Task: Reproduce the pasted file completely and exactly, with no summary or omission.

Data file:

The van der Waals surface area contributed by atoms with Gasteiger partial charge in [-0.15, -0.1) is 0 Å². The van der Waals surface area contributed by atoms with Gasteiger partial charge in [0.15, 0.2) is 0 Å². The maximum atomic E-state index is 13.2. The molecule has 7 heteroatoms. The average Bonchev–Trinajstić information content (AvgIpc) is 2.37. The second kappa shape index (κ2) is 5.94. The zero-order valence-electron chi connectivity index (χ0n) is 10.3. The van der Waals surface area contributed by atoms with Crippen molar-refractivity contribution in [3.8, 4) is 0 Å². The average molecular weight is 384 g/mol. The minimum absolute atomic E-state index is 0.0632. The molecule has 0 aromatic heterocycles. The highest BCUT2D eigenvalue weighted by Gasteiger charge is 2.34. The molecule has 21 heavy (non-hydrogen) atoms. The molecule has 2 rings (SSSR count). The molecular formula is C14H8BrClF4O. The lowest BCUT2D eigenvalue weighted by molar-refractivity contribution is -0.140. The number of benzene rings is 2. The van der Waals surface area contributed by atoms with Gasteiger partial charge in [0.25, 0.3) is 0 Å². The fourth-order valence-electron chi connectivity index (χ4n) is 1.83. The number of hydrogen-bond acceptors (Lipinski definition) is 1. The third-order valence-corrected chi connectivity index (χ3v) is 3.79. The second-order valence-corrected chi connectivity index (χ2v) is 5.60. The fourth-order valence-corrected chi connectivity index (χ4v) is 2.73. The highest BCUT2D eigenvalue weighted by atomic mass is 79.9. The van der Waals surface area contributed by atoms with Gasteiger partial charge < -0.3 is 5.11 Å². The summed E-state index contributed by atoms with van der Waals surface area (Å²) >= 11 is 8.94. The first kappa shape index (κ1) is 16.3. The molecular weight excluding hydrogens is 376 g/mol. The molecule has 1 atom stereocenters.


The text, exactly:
The van der Waals surface area contributed by atoms with Gasteiger partial charge in [-0.15, -0.1) is 0 Å². The van der Waals surface area contributed by atoms with Gasteiger partial charge in [0.15, 0.2) is 0 Å². The maximum atomic E-state index is 13.2. The molecule has 7 heteroatoms. The average Bonchev–Trinajstić information content (AvgIpc) is 2.37. The second kappa shape index (κ2) is 5.94. The zero-order valence-electron chi connectivity index (χ0n) is 10.3. The van der Waals surface area contributed by atoms with Crippen molar-refractivity contribution in [3.8, 4) is 0 Å². The average molecular weight is 384 g/mol. The minimum absolute atomic E-state index is 0.0632. The molecule has 0 aromatic heterocycles. The highest BCUT2D eigenvalue weighted by Gasteiger charge is 2.34. The molecule has 21 heavy (non-hydrogen) atoms. The molecule has 2 rings (SSSR count). The molecular formula is C14H8BrClF4O. The lowest BCUT2D eigenvalue weighted by molar-refractivity contribution is -0.140. The number of benzene rings is 2. The van der Waals surface area contributed by atoms with Gasteiger partial charge in [0.25, 0.3) is 0 Å². The fourth-order valence-electron chi connectivity index (χ4n) is 1.83. The number of hydrogen-bond acceptors (Lipinski definition) is 1. The third-order valence-corrected chi connectivity index (χ3v) is 3.79. The second-order valence-corrected chi connectivity index (χ2v) is 5.60. The fourth-order valence-corrected chi connectivity index (χ4v) is 2.73. The highest BCUT2D eigenvalue weighted by atomic mass is 79.9. The van der Waals surface area contributed by atoms with Gasteiger partial charge < -0.3 is 5.11 Å². The summed E-state index contributed by atoms with van der Waals surface area (Å²) >= 11 is 8.94. The first kappa shape index (κ1) is 16.3. The molecular weight excluding hydrogens is 376 g/mol. The molecule has 1 atom stereocenters.